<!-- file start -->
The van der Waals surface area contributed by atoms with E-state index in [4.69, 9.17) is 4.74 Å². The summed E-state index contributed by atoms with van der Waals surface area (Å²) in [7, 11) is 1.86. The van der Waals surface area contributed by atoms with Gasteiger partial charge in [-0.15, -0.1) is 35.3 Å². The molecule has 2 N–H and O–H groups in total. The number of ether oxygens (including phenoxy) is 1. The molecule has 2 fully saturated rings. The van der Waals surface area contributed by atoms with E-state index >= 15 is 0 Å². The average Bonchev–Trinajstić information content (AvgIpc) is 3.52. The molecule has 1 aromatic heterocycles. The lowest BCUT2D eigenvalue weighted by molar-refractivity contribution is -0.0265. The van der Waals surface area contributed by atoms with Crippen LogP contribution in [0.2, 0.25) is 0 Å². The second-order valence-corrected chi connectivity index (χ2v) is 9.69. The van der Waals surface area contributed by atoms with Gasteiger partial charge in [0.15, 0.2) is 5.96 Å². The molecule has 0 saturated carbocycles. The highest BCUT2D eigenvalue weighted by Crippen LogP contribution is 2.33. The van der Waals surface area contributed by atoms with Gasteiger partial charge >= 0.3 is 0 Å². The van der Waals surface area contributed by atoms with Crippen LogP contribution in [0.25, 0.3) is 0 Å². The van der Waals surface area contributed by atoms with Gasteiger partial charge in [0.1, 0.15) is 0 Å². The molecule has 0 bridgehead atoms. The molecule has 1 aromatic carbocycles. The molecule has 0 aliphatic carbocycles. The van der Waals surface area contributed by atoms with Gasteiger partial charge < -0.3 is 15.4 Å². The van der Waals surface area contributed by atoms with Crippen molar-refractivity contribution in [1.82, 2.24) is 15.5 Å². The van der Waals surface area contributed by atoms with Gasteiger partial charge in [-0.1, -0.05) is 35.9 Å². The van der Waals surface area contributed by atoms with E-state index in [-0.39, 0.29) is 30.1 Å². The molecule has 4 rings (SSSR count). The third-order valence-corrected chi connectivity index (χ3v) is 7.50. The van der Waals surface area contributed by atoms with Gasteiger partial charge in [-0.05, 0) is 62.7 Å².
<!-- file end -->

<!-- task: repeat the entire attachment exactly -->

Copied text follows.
The van der Waals surface area contributed by atoms with E-state index in [4.69, 9.17) is 4.74 Å². The summed E-state index contributed by atoms with van der Waals surface area (Å²) in [7, 11) is 1.86. The van der Waals surface area contributed by atoms with Gasteiger partial charge in [-0.15, -0.1) is 35.3 Å². The molecule has 2 N–H and O–H groups in total. The number of ether oxygens (including phenoxy) is 1. The molecule has 2 fully saturated rings. The van der Waals surface area contributed by atoms with E-state index >= 15 is 0 Å². The average Bonchev–Trinajstić information content (AvgIpc) is 3.52. The molecule has 1 aromatic heterocycles. The lowest BCUT2D eigenvalue weighted by molar-refractivity contribution is -0.0265. The van der Waals surface area contributed by atoms with Crippen LogP contribution in [0.2, 0.25) is 0 Å². The second-order valence-corrected chi connectivity index (χ2v) is 9.69. The van der Waals surface area contributed by atoms with Gasteiger partial charge in [0.15, 0.2) is 5.96 Å². The molecule has 0 saturated carbocycles. The highest BCUT2D eigenvalue weighted by Crippen LogP contribution is 2.33. The van der Waals surface area contributed by atoms with Gasteiger partial charge >= 0.3 is 0 Å². The van der Waals surface area contributed by atoms with Crippen LogP contribution in [0.25, 0.3) is 0 Å². The van der Waals surface area contributed by atoms with Gasteiger partial charge in [0.1, 0.15) is 0 Å². The molecule has 0 bridgehead atoms. The molecule has 1 aromatic carbocycles. The molecule has 0 aliphatic carbocycles. The van der Waals surface area contributed by atoms with Gasteiger partial charge < -0.3 is 15.4 Å². The van der Waals surface area contributed by atoms with Crippen molar-refractivity contribution in [1.82, 2.24) is 15.5 Å². The van der Waals surface area contributed by atoms with Gasteiger partial charge in [-0.1, -0.05) is 35.9 Å². The van der Waals surface area contributed by atoms with E-state index in [-0.39, 0.29) is 30.1 Å². The molecule has 4 rings (SSSR count). The third-order valence-corrected chi connectivity index (χ3v) is 7.50. The van der Waals surface area contributed by atoms with Gasteiger partial charge in [-0.05, 0) is 62.7 Å².